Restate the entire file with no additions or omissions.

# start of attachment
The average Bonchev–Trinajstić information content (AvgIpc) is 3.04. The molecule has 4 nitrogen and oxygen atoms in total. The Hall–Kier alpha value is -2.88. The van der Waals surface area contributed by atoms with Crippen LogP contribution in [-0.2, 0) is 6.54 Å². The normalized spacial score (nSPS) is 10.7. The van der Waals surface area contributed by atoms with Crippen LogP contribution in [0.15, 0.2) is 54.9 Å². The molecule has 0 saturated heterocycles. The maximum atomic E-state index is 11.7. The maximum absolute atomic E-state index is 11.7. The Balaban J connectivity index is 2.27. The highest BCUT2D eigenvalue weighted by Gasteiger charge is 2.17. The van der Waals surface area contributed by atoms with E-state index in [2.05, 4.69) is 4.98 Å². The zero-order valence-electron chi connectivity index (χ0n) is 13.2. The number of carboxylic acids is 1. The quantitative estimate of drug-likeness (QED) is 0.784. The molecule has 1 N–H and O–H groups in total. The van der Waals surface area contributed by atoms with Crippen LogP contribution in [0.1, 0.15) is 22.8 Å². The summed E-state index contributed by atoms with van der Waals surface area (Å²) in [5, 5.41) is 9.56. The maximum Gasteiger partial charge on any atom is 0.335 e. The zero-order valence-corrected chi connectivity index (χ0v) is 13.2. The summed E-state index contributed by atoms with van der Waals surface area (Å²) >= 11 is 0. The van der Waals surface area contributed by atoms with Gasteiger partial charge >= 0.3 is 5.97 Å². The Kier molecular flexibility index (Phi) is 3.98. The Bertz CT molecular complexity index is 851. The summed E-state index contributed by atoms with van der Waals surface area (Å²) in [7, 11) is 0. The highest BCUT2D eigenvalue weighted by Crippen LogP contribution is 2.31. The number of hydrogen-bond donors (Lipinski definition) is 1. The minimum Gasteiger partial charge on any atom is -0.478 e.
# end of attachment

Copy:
The average Bonchev–Trinajstić information content (AvgIpc) is 3.04. The molecule has 4 nitrogen and oxygen atoms in total. The Hall–Kier alpha value is -2.88. The van der Waals surface area contributed by atoms with Crippen LogP contribution in [-0.2, 0) is 6.54 Å². The normalized spacial score (nSPS) is 10.7. The van der Waals surface area contributed by atoms with Crippen LogP contribution in [0.15, 0.2) is 54.9 Å². The molecule has 0 saturated heterocycles. The maximum atomic E-state index is 11.7. The maximum absolute atomic E-state index is 11.7. The Balaban J connectivity index is 2.27. The highest BCUT2D eigenvalue weighted by Gasteiger charge is 2.17. The van der Waals surface area contributed by atoms with E-state index in [2.05, 4.69) is 4.98 Å². The zero-order valence-electron chi connectivity index (χ0n) is 13.2. The number of carboxylic acids is 1. The quantitative estimate of drug-likeness (QED) is 0.784. The molecule has 1 N–H and O–H groups in total. The van der Waals surface area contributed by atoms with Crippen LogP contribution in [0.1, 0.15) is 22.8 Å². The summed E-state index contributed by atoms with van der Waals surface area (Å²) in [5, 5.41) is 9.56. The maximum Gasteiger partial charge on any atom is 0.335 e. The zero-order valence-corrected chi connectivity index (χ0v) is 13.2. The summed E-state index contributed by atoms with van der Waals surface area (Å²) >= 11 is 0. The van der Waals surface area contributed by atoms with Gasteiger partial charge >= 0.3 is 5.97 Å². The Kier molecular flexibility index (Phi) is 3.98. The Bertz CT molecular complexity index is 851. The summed E-state index contributed by atoms with van der Waals surface area (Å²) in [7, 11) is 0. The highest BCUT2D eigenvalue weighted by Crippen LogP contribution is 2.31. The number of hydrogen-bond donors (Lipinski definition) is 1. The minimum Gasteiger partial charge on any atom is -0.478 e.